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Are Coronavirus Lockdowns Reducing Crime?

Posted on behalf of Donahue & Walsh, P.C. | April 23, 2020

Nothing seems normal these days as the COVID-19 pandemic continues to turn the lives of millions of people in the United States and millions more around the world upside down. Our criminal justice system has not been immune. Most jurisdictions have suspended court proceedings and even some have released inmates early in an effort to avoid creating hot spots for the virus in the cramped quarters of jails and prisons.

Another question has risen to the surface while much of the nation is under state orders to shelter in place: is the lack of people on the streets resulting in less crime?

One possible answer can be found in Baton Rouge. The capitol of Louisiana – one of the nation’s most active COVID-19 hotspots – has experienced a plummeting crime rate as residents stay home. The local police department reports that service calls are down as much as 20%. The lack of vehicle traffic has been a driving factor. However, property crimes such as burglaries are also down. One theory is that the large number of people working from home has resulted in fewer empty homes for burglars to target.

The story is different 1,100 miles north in Detroit, Michigan. Detroit had been experiencing a violent year prior to the outbreak. Violent crime alone was up 13% compared to the same time period in 2019. The coronavirus seems to have slowed things down somewhat from earlier this year, but violent crime is still up 5% compares to this time in 2019.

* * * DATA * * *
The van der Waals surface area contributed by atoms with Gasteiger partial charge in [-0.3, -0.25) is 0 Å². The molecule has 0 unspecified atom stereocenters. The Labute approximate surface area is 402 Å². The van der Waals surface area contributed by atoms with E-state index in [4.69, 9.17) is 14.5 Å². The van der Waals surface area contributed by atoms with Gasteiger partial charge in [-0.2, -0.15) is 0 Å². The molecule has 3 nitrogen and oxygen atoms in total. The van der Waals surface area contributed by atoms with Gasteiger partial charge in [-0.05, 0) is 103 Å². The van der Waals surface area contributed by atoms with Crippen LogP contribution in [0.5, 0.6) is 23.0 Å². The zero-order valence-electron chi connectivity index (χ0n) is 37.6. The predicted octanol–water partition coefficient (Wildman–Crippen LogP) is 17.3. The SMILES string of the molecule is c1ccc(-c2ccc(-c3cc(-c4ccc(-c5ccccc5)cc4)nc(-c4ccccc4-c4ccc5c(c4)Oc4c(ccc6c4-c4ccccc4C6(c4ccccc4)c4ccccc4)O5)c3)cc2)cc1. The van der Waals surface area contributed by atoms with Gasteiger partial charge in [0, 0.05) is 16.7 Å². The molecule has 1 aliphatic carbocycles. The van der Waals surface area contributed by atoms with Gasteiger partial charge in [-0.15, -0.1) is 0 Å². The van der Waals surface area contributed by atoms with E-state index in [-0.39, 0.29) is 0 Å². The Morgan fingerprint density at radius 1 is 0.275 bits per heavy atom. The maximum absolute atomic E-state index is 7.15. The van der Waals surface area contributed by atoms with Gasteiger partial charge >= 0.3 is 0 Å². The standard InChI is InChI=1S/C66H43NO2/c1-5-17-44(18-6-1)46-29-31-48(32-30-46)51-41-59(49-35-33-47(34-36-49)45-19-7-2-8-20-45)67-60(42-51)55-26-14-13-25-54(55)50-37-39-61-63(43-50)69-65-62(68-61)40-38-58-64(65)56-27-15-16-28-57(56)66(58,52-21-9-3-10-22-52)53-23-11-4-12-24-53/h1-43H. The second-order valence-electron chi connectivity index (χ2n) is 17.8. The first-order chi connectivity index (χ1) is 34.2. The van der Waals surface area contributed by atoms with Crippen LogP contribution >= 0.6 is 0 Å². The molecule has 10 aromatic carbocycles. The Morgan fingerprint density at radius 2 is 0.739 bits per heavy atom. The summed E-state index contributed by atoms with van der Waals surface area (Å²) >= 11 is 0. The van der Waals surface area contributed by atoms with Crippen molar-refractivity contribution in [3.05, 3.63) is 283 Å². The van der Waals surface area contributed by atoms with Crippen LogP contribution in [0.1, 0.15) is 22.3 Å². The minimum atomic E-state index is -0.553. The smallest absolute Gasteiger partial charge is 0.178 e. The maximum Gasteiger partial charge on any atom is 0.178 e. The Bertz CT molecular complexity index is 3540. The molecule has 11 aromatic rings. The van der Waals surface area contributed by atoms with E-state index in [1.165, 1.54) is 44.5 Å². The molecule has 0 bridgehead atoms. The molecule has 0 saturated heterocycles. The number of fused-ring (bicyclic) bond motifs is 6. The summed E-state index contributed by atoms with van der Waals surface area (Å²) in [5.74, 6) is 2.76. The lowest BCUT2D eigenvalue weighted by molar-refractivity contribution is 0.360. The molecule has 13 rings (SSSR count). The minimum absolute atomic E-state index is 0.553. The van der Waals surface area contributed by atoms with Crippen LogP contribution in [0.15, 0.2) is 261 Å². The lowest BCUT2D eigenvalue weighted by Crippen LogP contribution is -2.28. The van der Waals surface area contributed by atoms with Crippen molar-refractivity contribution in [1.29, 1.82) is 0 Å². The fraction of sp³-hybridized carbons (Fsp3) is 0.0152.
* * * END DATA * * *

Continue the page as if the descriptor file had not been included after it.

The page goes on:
Here in McHenry County, felony charges have dropped since the Governors stay at home order was put in effect. From February 3 and March 20, prior to the Illinois stay at home order,  the state’s attorney’s office charged on average 3.5 felonies per day.  The number of felony charged filed between March 21 and April 7 dropped by 50% to 1.7 felonies charged per day.  Similarly, McHenry County State’s Attorney Patrick Kenneally stated the average number of domestic battery charges being filed dropped from 1.3 a day between Feb. 3 and March 20 to 0.9 filed per day between March 21 and April 7.

A different type of crime has emerged as a result of the fallout from the coronavirus. The FBI recently warned the public that they have uncovered criminal activity ranging from “sham treatments and vaccines to bogus investment opportunities in non-existent medical companies”.

Time will be the ultimate arbiter of what the coronavirus means for crime rates, incarceration rates, and more. In the meantime it’s important for people to take steps to stay safe in every way, including frequent hand washing, social distancing, and being vigilant.

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